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Trash-Out

Premiere Date: August 17, 2010

Lesson Plan

The Steps of Foreclosure

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OVERVIEW
In this lesson, students will watch a short film about the clean-out of a foreclosed home, research the steps of foreclosure and organize these steps in a graphic organizer. For background information on the process of foreclosure and current foreclosure statistics, see the Resources section of this lesson plan.

Note: Students in your classroom may have experienced personally foreclosure on their family homes, a process that often results in fear, sadness and disruption. Please treat the subject in a sensitive manner.

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OBJECTIVES
Students will:

  • Determine the rate of foreclosures in their area.
  • Discuss the impact that foreclosures can have on the nation's economy and political landscape.
  • Research and explain the general steps of the foreclosure process.

GRADE LEVELS: 9-12

SUBJECT AREAS: Economics, Social Studies, Current Events

MATERIALS

ESTIMATED TIME NEEDED:One 50-minute class period

FILM
The lesson features the short film Trash-out (length 5:31), which shows a company emptying a house of the belongings of the family that used to live there.

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ACTIVITY

  1. Distribute the Viewing Guide and review the key terms. Then, show the class the short film Trash-out.
  2. Explain that in recent times, home foreclosures have reached record highs. Since 2007, approximately 3 million Americans have lost their homes. Show students the most recent statistics on foreclosures in your area with the RealtyTrac Map of Foreclosures. (Click on your state and county to see local trends.) Alternatively, refer to the PBS NewsHour Patchwork Nation map that illustrates monthly foreclosure rate reports by county. (Each map presents data differently.)
  3. Discuss in general terms the type of impact that foreclosures can have on the nation's economy and political landscape. How does a high foreclosure rate affect everyone?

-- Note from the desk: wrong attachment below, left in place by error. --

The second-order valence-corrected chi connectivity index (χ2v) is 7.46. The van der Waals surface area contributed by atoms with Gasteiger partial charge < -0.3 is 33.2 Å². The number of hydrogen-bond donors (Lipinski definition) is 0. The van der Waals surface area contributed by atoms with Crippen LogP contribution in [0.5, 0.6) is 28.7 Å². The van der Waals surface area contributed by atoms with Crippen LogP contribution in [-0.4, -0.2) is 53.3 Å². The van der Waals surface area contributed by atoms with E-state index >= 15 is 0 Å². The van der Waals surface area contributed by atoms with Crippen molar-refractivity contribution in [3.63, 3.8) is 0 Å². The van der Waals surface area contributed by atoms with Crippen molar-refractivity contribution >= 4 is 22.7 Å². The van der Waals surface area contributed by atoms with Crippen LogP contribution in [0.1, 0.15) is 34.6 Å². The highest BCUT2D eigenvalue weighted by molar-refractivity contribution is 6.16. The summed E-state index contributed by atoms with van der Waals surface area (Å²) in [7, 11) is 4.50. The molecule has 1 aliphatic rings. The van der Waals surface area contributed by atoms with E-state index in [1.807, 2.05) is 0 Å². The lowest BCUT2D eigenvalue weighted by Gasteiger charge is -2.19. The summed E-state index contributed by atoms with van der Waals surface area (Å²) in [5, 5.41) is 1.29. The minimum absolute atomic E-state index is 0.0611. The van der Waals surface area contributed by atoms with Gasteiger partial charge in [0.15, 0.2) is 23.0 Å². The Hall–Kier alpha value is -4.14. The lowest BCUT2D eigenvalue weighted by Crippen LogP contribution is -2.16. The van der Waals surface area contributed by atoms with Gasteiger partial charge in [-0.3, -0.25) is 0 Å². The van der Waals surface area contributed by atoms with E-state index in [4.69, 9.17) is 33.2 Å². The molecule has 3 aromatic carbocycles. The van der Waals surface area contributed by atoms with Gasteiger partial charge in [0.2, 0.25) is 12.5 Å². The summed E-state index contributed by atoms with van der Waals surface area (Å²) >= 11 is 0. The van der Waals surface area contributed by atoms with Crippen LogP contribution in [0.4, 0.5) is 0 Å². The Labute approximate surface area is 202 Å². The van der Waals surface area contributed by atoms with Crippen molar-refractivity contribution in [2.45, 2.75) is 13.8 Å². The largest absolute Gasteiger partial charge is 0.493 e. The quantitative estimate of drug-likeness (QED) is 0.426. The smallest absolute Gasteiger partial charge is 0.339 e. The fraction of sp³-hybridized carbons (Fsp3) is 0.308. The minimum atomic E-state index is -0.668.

4. Give each student a copy of the graphic organizer handout and ask the students to use the following websites (or others that they find through research) to organize and explain the four general steps of the foreclosure process:


ASSESSMENT SUGGESTIONS Students can be assessed on:

  • Complete responses on the handouts.
  • Understanding of economics vocabulary used in this lesson, such as "market," "mortgage," "foreclosure," "short sale," "auction," "default" and others.
  • Being able to explain the steps of foreclosure on an exam.

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EXTENSIONS AND ADAPTATIONS

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RESOURCES

FRONTLINE. "Inside the Meltdown."
This FRONTLINE report explains how sub-prime mortgages and defaulted residential assets contributed to the recent financial meltdown in the United States. A companion lesson plan focuses on mortgages and individual borrowing.

How Stuff Works. "How Foreclosures Work."
This article breaks down the foreclosure process; addresses the effects of foreclosure; and provides useful links to related resources on topics such as sub-prime mortgages and mortgage-backed securities.

RealtyTrac. "Foreclosure Rate Heat Map."
The RealtyTrac trend center features a graphic map of the United States that displays the national rate of foreclosures. Click on a state and then a county to find similar statistics for a specific community.

U.S. Department of Housing and Urban Development. "Report to Congress on the Root Causes of the Foreclosure Crisis." (PDF file)
The U.S. Department of Housing and Urban Development submitted this report to Congress in January 2010. It discusses foreclosure trends, provides a literature review and summarizes the policy response to the foreclosure crisis.

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STANDARDS

These standards are drawn from "Content Knowledge," a compilation of content standards and benchmarks for K-12 curriculum by McRel (Mid-continent Research for Education and Learning).

Behavioral Studies
Standard 4: Understands conflict, cooperation and interdependence among individuals, groups and institutions.

Civics
Standard 14: Understands issues concerning the disparities between ideals and reality in American political and social life.

Economics
Standard 3: Understands the concept of prices and the interaction of supply and demand in a market economy.

Standard 6: Understands the roles government plays in the United States economy.

Standard 8: Understands basic concepts of United States fiscal policy and monetary policy.

Family/Consumer Sciences
Standard 4: Understand how knowledge and skills related to consumer and resources management affect the well-being of individuals, families and society.

Language Arts
Standard 9: Uses viewing skills and strategies to understand and interpret visual media.

ABOUT THE AUTHOR
Cari Ladd, M.Ed., is an educational writer with a background in secondary education and media development. Previously, she served as PBS Interactive's director of education, overseeing the development of curricular resources tied to PBS programs, the PBS TeacherSource website (now PBS Teachers) and online teacher professional development services. She has also taught in Maryland and Northern Virginia.

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